Relative Cohort Size, Relative Income, and Women's Labor Force Participation 1968-2010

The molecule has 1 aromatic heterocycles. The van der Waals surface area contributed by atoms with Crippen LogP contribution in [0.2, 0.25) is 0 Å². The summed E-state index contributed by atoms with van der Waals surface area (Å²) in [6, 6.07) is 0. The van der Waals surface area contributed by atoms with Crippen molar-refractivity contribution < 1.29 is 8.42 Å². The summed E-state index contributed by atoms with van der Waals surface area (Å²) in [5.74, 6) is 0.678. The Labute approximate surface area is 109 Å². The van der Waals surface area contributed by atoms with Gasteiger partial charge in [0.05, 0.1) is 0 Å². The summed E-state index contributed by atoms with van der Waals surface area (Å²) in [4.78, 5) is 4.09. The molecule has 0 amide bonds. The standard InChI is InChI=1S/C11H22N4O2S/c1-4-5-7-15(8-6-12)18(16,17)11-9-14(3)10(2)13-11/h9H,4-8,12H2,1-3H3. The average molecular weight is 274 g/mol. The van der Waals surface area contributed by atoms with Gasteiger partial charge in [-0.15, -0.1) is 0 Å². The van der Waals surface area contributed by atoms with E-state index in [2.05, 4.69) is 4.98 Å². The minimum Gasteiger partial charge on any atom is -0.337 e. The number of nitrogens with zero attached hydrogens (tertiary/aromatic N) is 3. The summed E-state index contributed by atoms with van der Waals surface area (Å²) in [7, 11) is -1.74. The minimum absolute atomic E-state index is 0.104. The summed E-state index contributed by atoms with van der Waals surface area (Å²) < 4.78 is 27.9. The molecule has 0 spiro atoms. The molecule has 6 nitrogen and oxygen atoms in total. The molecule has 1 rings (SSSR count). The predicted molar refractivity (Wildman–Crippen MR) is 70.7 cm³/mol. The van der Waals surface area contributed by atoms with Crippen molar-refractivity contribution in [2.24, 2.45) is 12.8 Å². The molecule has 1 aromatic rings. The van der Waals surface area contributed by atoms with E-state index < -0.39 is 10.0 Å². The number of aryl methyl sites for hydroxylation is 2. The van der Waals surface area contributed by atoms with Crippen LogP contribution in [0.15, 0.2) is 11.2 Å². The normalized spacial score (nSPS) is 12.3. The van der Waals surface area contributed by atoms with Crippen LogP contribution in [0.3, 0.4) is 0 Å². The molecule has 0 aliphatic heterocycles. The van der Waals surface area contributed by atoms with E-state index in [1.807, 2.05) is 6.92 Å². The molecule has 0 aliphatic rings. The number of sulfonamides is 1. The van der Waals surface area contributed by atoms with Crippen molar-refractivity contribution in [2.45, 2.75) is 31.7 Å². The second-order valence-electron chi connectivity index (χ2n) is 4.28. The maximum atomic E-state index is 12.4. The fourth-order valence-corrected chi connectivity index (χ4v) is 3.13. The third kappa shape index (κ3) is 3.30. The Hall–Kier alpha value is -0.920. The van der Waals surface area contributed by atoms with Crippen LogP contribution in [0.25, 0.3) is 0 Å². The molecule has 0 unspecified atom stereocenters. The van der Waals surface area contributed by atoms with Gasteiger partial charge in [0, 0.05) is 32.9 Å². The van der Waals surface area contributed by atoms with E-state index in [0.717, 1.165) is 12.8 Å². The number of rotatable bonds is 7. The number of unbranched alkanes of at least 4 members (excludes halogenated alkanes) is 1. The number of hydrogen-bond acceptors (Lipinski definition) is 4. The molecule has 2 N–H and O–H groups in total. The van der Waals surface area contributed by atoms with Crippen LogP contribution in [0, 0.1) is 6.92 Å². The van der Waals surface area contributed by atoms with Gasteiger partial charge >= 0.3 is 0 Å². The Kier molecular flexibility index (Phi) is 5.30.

Relative cohort size – the ratio of young to prime-age adults – and relative income – the income of young adults relative to their material aspirations, as instrumented using the income of older families their parents' age – have experienced dramatic changes over the past 40 years. Relative cohort size has been shown to cause a decline in men's relative wages – the wages of young relative to prime-age workers – due to imperfect substitutability, and the results here show that this applies perhaps even more strongly to women's relative – and absolute – starting wage. Relative cohort size first declined by 30% and then increased by 47%. Results here show that those changes explain about 60% of the declines in women's starting wage – both relative and absolute – in the first period, and 100% of its increase in the second. Relative income is hypothesized to affect a number of demographic choices by young adults, including marriage, fertility and female labor force participation, as young people strive to achieve their desired standard of living. Older family income – the denominator in a relative income variable – increased by 58.6% between 1968 and 2000, and then declined by 9%. Its changes explain 66% of the increase in the labor force participation of women in their first five years out of school between 1968 and 2000, and 75% of its decline thereafter. The study makes use of individual-level measures of labor force participation, with instrumented wages, and employs the lagged income of older families in a woman’s year-state-race-education group to instrument parental income and hence material aspirations.
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